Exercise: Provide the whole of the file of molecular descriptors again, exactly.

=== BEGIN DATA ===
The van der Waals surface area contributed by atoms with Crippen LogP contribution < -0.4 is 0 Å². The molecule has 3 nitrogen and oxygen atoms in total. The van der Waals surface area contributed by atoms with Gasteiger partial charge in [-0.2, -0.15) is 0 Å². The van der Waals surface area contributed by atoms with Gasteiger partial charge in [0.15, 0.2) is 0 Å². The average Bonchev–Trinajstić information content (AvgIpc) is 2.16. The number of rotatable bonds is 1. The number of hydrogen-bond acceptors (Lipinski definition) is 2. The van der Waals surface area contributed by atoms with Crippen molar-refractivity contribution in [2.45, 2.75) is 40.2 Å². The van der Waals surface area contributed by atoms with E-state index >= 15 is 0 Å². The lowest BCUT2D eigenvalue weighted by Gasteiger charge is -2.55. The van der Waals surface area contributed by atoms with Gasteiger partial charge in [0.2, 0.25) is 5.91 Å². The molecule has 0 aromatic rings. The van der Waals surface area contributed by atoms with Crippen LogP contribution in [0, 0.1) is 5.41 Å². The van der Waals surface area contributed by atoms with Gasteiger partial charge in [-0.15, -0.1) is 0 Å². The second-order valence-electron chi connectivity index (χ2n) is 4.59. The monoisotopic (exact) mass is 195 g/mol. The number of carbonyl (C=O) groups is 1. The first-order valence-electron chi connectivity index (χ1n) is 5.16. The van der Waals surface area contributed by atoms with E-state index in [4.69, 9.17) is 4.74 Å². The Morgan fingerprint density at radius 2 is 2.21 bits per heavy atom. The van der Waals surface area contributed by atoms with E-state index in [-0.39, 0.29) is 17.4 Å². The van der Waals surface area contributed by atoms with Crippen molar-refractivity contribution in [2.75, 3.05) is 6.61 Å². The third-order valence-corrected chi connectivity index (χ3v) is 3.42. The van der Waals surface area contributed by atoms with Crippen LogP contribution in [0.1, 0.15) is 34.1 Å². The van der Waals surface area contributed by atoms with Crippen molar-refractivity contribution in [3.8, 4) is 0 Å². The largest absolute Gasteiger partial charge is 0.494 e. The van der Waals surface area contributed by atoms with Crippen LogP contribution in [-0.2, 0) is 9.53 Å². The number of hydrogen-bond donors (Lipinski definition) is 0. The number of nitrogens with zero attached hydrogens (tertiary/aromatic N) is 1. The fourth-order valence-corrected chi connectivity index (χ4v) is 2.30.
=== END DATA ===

The van der Waals surface area contributed by atoms with Crippen LogP contribution < -0.4 is 0 Å². The molecule has 3 nitrogen and oxygen atoms in total. The van der Waals surface area contributed by atoms with Gasteiger partial charge in [-0.2, -0.15) is 0 Å². The van der Waals surface area contributed by atoms with Gasteiger partial charge in [0.15, 0.2) is 0 Å². The average Bonchev–Trinajstić information content (AvgIpc) is 2.16. The number of rotatable bonds is 1. The number of hydrogen-bond acceptors (Lipinski definition) is 2. The van der Waals surface area contributed by atoms with Crippen molar-refractivity contribution in [2.45, 2.75) is 40.2 Å². The van der Waals surface area contributed by atoms with E-state index >= 15 is 0 Å². The lowest BCUT2D eigenvalue weighted by Gasteiger charge is -2.55. The van der Waals surface area contributed by atoms with Gasteiger partial charge in [0.2, 0.25) is 5.91 Å². The molecule has 0 aromatic rings. The van der Waals surface area contributed by atoms with Crippen LogP contribution in [0, 0.1) is 5.41 Å². The van der Waals surface area contributed by atoms with Gasteiger partial charge in [-0.15, -0.1) is 0 Å². The second-order valence-electron chi connectivity index (χ2n) is 4.59. The monoisotopic (exact) mass is 195 g/mol. The number of carbonyl (C=O) groups is 1. The first-order valence-electron chi connectivity index (χ1n) is 5.16. The van der Waals surface area contributed by atoms with E-state index in [4.69, 9.17) is 4.74 Å². The Morgan fingerprint density at radius 2 is 2.21 bits per heavy atom. The van der Waals surface area contributed by atoms with E-state index in [-0.39, 0.29) is 17.4 Å². The van der Waals surface area contributed by atoms with Crippen molar-refractivity contribution in [2.75, 3.05) is 6.61 Å². The third-order valence-corrected chi connectivity index (χ3v) is 3.42. The van der Waals surface area contributed by atoms with Crippen LogP contribution in [0.1, 0.15) is 34.1 Å². The van der Waals surface area contributed by atoms with Crippen molar-refractivity contribution in [3.8, 4) is 0 Å². The largest absolute Gasteiger partial charge is 0.494 e. The van der Waals surface area contributed by atoms with Crippen LogP contribution in [-0.2, 0) is 9.53 Å². The number of hydrogen-bond donors (Lipinski definition) is 0. The number of nitrogens with zero attached hydrogens (tertiary/aromatic N) is 1. The fourth-order valence-corrected chi connectivity index (χ4v) is 2.30.